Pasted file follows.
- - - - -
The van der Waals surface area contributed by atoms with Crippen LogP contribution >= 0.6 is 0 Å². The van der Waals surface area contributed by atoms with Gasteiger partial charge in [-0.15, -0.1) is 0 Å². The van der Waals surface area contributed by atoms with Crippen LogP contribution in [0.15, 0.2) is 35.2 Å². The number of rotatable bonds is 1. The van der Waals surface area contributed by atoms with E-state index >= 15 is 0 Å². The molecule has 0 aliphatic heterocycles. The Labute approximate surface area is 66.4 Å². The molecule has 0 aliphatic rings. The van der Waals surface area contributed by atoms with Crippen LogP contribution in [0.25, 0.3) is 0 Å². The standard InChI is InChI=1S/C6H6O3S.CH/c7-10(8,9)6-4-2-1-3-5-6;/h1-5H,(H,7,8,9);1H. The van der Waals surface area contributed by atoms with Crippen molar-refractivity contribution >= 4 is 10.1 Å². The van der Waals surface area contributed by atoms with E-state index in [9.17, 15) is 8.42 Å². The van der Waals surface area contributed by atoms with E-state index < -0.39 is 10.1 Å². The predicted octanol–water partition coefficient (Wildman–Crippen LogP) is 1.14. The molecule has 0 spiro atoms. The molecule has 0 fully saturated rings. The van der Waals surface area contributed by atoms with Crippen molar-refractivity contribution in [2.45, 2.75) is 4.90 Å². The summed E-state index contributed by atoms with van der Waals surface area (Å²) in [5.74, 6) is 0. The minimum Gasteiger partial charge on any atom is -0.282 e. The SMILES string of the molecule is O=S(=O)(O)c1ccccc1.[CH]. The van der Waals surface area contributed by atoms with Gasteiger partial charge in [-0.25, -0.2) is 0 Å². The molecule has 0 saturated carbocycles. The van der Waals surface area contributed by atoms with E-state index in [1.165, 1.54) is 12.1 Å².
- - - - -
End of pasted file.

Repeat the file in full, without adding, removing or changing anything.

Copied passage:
The van der Waals surface area contributed by atoms with Crippen LogP contribution >= 0.6 is 0 Å². The van der Waals surface area contributed by atoms with Gasteiger partial charge in [-0.15, -0.1) is 0 Å². The van der Waals surface area contributed by atoms with Crippen LogP contribution in [0.15, 0.2) is 35.2 Å². The number of rotatable bonds is 1. The van der Waals surface area contributed by atoms with E-state index >= 15 is 0 Å². The molecule has 0 aliphatic heterocycles. The Labute approximate surface area is 66.4 Å². The molecule has 0 aliphatic rings. The van der Waals surface area contributed by atoms with Crippen LogP contribution in [0.25, 0.3) is 0 Å². The standard InChI is InChI=1S/C6H6O3S.CH/c7-10(8,9)6-4-2-1-3-5-6;/h1-5H,(H,7,8,9);1H. The van der Waals surface area contributed by atoms with Crippen molar-refractivity contribution >= 4 is 10.1 Å². The van der Waals surface area contributed by atoms with E-state index in [9.17, 15) is 8.42 Å². The van der Waals surface area contributed by atoms with E-state index < -0.39 is 10.1 Å². The predicted octanol–water partition coefficient (Wildman–Crippen LogP) is 1.14. The molecule has 0 spiro atoms. The molecule has 0 fully saturated rings. The van der Waals surface area contributed by atoms with Crippen molar-refractivity contribution in [2.45, 2.75) is 4.90 Å². The summed E-state index contributed by atoms with van der Waals surface area (Å²) in [5.74, 6) is 0. The minimum Gasteiger partial charge on any atom is -0.282 e. The SMILES string of the molecule is O=S(=O)(O)c1ccccc1.[CH]. The van der Waals surface area contributed by atoms with Gasteiger partial charge in [-0.25, -0.2) is 0 Å². The molecule has 0 saturated carbocycles. The van der Waals surface area contributed by atoms with E-state index in [1.165, 1.54) is 12.1 Å².